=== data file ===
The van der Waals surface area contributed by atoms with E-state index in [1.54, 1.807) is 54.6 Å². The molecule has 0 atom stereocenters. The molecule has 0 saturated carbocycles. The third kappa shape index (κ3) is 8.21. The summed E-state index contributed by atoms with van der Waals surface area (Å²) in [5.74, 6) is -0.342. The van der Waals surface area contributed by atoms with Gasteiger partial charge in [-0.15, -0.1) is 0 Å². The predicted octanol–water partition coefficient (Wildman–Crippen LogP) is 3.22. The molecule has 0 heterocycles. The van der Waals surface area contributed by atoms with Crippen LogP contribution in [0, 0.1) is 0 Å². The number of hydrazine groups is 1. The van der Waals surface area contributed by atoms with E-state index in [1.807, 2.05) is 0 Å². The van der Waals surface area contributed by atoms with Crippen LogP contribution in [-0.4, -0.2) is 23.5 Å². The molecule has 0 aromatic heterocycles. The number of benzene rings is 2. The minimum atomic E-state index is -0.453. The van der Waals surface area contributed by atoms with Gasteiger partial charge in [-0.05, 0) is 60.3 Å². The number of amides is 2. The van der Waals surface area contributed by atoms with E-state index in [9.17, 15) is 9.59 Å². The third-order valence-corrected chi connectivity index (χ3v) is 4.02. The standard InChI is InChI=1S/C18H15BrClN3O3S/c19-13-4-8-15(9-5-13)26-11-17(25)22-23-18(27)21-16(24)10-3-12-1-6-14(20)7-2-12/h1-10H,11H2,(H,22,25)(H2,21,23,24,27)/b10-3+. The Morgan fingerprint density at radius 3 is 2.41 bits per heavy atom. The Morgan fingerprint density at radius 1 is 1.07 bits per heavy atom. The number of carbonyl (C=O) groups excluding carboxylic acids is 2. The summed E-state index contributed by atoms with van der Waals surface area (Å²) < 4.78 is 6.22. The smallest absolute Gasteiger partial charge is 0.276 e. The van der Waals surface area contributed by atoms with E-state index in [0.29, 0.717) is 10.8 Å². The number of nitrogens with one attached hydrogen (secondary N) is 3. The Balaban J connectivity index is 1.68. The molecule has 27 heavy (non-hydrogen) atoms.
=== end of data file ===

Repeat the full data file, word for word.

The van der Waals surface area contributed by atoms with E-state index in [1.54, 1.807) is 54.6 Å². The molecule has 0 atom stereocenters. The molecule has 0 saturated carbocycles. The third kappa shape index (κ3) is 8.21. The summed E-state index contributed by atoms with van der Waals surface area (Å²) in [5.74, 6) is -0.342. The van der Waals surface area contributed by atoms with Gasteiger partial charge in [-0.15, -0.1) is 0 Å². The predicted octanol–water partition coefficient (Wildman–Crippen LogP) is 3.22. The molecule has 0 heterocycles. The van der Waals surface area contributed by atoms with Crippen LogP contribution in [0, 0.1) is 0 Å². The number of hydrazine groups is 1. The van der Waals surface area contributed by atoms with E-state index in [1.807, 2.05) is 0 Å². The van der Waals surface area contributed by atoms with Crippen LogP contribution in [-0.4, -0.2) is 23.5 Å². The molecule has 0 aromatic heterocycles. The number of benzene rings is 2. The minimum atomic E-state index is -0.453. The van der Waals surface area contributed by atoms with Gasteiger partial charge in [-0.05, 0) is 60.3 Å². The number of amides is 2. The van der Waals surface area contributed by atoms with E-state index in [9.17, 15) is 9.59 Å². The third-order valence-corrected chi connectivity index (χ3v) is 4.02. The standard InChI is InChI=1S/C18H15BrClN3O3S/c19-13-4-8-15(9-5-13)26-11-17(25)22-23-18(27)21-16(24)10-3-12-1-6-14(20)7-2-12/h1-10H,11H2,(H,22,25)(H2,21,23,24,27)/b10-3+. The Morgan fingerprint density at radius 3 is 2.41 bits per heavy atom. The Morgan fingerprint density at radius 1 is 1.07 bits per heavy atom. The number of carbonyl (C=O) groups excluding carboxylic acids is 2. The summed E-state index contributed by atoms with van der Waals surface area (Å²) < 4.78 is 6.22. The smallest absolute Gasteiger partial charge is 0.276 e. The van der Waals surface area contributed by atoms with E-state index in [0.29, 0.717) is 10.8 Å². The number of nitrogens with one attached hydrogen (secondary N) is 3. The Balaban J connectivity index is 1.68. The molecule has 27 heavy (non-hydrogen) atoms.